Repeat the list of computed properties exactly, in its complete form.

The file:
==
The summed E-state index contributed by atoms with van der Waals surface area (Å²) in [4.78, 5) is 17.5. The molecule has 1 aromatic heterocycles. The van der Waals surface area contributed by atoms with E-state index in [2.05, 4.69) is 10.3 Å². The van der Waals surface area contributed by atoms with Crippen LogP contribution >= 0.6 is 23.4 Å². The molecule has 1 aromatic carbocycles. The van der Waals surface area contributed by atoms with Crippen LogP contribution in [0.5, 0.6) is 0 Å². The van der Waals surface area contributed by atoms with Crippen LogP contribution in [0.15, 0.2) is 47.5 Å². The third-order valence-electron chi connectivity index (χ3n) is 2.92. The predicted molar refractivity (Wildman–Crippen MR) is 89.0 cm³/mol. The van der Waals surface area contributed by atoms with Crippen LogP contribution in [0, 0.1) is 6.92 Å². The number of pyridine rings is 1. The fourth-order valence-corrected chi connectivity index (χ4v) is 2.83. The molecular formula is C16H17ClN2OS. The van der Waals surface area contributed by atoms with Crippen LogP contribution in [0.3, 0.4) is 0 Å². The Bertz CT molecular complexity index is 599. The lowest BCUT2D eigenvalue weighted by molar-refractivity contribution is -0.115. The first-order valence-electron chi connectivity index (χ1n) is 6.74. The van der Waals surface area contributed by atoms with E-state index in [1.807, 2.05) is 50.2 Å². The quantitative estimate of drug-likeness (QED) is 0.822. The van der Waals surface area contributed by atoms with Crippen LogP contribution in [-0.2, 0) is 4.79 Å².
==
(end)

The summed E-state index contributed by atoms with van der Waals surface area (Å²) in [4.78, 5) is 17.5. The molecule has 1 aromatic heterocycles. The van der Waals surface area contributed by atoms with E-state index in [2.05, 4.69) is 10.3 Å². The van der Waals surface area contributed by atoms with Crippen LogP contribution >= 0.6 is 23.4 Å². The molecule has 1 aromatic carbocycles. The van der Waals surface area contributed by atoms with Crippen LogP contribution in [0.5, 0.6) is 0 Å². The van der Waals surface area contributed by atoms with Crippen LogP contribution in [0.15, 0.2) is 47.5 Å². The third-order valence-electron chi connectivity index (χ3n) is 2.92. The predicted molar refractivity (Wildman–Crippen MR) is 89.0 cm³/mol. The van der Waals surface area contributed by atoms with Crippen LogP contribution in [0, 0.1) is 6.92 Å². The number of pyridine rings is 1. The fourth-order valence-corrected chi connectivity index (χ4v) is 2.83. The molecular formula is C16H17ClN2OS. The van der Waals surface area contributed by atoms with Crippen LogP contribution in [0.3, 0.4) is 0 Å². The Bertz CT molecular complexity index is 599. The lowest BCUT2D eigenvalue weighted by molar-refractivity contribution is -0.115. The first-order valence-electron chi connectivity index (χ1n) is 6.74. The van der Waals surface area contributed by atoms with E-state index in [1.807, 2.05) is 50.2 Å². The quantitative estimate of drug-likeness (QED) is 0.822. The van der Waals surface area contributed by atoms with Crippen LogP contribution in [-0.2, 0) is 4.79 Å².